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Does Vitamin A intake reduce the risk of Skin Cancer?

Jul 5, 2021

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In a recent analysis of data from men and women in the United States, who participated in two large, long term observational studies, researchers examined the association between natural retinoid Vitamin A (Retinol) intake and the risk of cutaneous squamous cell carcinoma (SCC), the second most common type of skin cancer among people with fair skin. The analysis highlighted a reduced risk of skin cancer with increased Vitamin A (Retinol) intake (mostly obtained from food sources and not supplements).

Vitamin A (Retinol) – A Natural Retinoid

Vitamin A, a fat-soluble natural retinoid, is an essential nutrient which supports normal vision, healthy skin, growth and development of cells, improved immune function, reproduction and fetal development. Being an essential nutrient, Vitamin A is not produced by the human body and is obtained from our healthy diet. It is commonly found in animal sources such as milk, eggs, cheese, butter, liver and fish-liver oil in the form of retinol, the active form of Vitamin A, and in plant sources such as carrot, broccoli, sweet potato, red bell peppers, spinach, papaya, mango and pumpkin in the form of carotenoids, which are converted to retinol by the human body during digestion. This blog elaborates a study which analyzed the association between natural retinoid Vitamin A intake and risk of skin cancer.

Vitamin A foods/supplements for Skin cancer

Vitamin A and Skin Cancer

Though Vitamin A intake benefits our health in many ways, different studies previously showed that high intake of retinol and carotenoids may increase the risk of cancers such as lung cancer in smokers and prostate cancer in men. However, due to limited and inconsistent data, the association of  Vitamin A intake and the risk of skin cancer was not clearly established.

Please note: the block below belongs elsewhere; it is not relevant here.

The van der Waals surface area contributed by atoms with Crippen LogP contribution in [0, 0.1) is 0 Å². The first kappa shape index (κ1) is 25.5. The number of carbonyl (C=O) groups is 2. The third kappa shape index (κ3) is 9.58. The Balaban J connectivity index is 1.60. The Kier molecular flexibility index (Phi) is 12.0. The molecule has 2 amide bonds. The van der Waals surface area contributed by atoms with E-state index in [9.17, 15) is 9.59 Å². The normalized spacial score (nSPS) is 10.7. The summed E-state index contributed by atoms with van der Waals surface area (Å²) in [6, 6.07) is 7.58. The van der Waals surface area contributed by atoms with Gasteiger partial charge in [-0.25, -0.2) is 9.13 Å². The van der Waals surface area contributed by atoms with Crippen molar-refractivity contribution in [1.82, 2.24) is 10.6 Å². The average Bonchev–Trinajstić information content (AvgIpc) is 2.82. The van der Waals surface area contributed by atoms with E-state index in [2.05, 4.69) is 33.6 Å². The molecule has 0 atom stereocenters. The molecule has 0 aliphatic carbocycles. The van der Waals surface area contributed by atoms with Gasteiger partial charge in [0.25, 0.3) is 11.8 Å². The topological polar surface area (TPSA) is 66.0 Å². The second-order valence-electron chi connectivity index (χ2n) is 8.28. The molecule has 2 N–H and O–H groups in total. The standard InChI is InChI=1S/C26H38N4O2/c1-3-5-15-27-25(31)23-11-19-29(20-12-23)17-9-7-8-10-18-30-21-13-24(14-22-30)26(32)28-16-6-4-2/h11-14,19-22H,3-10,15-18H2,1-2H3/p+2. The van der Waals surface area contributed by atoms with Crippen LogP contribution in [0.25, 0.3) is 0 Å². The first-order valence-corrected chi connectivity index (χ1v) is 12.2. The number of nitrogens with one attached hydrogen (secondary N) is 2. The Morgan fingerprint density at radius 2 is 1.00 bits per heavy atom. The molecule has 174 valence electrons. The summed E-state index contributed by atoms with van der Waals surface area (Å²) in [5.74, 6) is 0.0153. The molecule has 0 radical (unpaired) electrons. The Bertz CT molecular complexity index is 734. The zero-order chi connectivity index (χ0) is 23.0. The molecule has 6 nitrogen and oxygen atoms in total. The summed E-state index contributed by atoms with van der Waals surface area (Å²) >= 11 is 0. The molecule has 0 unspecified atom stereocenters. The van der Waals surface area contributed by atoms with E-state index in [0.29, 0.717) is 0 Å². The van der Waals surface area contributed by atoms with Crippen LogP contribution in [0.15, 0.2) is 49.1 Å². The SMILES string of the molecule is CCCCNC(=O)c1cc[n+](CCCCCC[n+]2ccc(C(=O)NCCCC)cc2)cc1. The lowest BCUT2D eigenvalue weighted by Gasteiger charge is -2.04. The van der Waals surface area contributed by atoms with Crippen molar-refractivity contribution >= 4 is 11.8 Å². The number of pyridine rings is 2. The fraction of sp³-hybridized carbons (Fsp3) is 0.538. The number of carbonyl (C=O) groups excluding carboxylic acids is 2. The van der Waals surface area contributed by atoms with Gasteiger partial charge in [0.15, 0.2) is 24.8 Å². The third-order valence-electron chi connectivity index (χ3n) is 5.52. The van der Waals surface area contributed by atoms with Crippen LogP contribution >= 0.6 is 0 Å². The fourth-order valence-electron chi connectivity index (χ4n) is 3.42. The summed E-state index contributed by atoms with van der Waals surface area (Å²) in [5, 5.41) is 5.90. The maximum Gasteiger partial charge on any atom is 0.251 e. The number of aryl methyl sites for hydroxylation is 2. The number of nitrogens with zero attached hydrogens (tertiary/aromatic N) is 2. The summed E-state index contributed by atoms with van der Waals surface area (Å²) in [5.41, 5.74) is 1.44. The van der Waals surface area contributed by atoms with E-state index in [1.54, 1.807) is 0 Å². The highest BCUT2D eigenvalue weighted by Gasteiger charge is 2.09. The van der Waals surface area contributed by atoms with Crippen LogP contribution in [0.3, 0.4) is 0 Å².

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Association between Vitamin A (Retinol) and Risk of Cutaneous Squamous Cell Carcinoma- A Type of Skin Cancer

Researchers from the Warren Alpert Medical School of Brown University in Providence, Rhode Island; Harvard Medical School in Boston, Massachusetts; and Inje University in Seoul, South Korea; examined the data related to Vitamin A intake and the risk of cutaneous squamous cell carcinoma (SCC), a type of skin cancer, from participants in two large, long-term observational studies named the Nurses’ Health Study (NHS) and the Health Professionals Follow-Up Study (HPFS)(Kim J et al, JAMA Dermatol., 2019). Cutaneous squamous cell carcinoma (SCC) is the second most common type of skin cancer with an estimated incidence rate reported as 7% to 11% in US. This study included data from 75,170 US women who participated in the NHS study, with a mean age of 50.4 years, & 48,400 US men who participated in the HPFS study, with a mean age of 54.3 years. Data showed a total of 3978 people with squamous cell skin cancer during 26 years and 28 years of follow-up periods in the NHS and HPFS studies respectively.The participants were divided into 5 different groups based on the levels of Vitamin A intake (Kim J et al, JAMA Dermatol., 2019). 

Key findings of the study are listed below:

a. There is an inverse association between intake of natural retinoid vitamin A and risk of cutaneous squamous cell carcinoma (a type of skin cancer).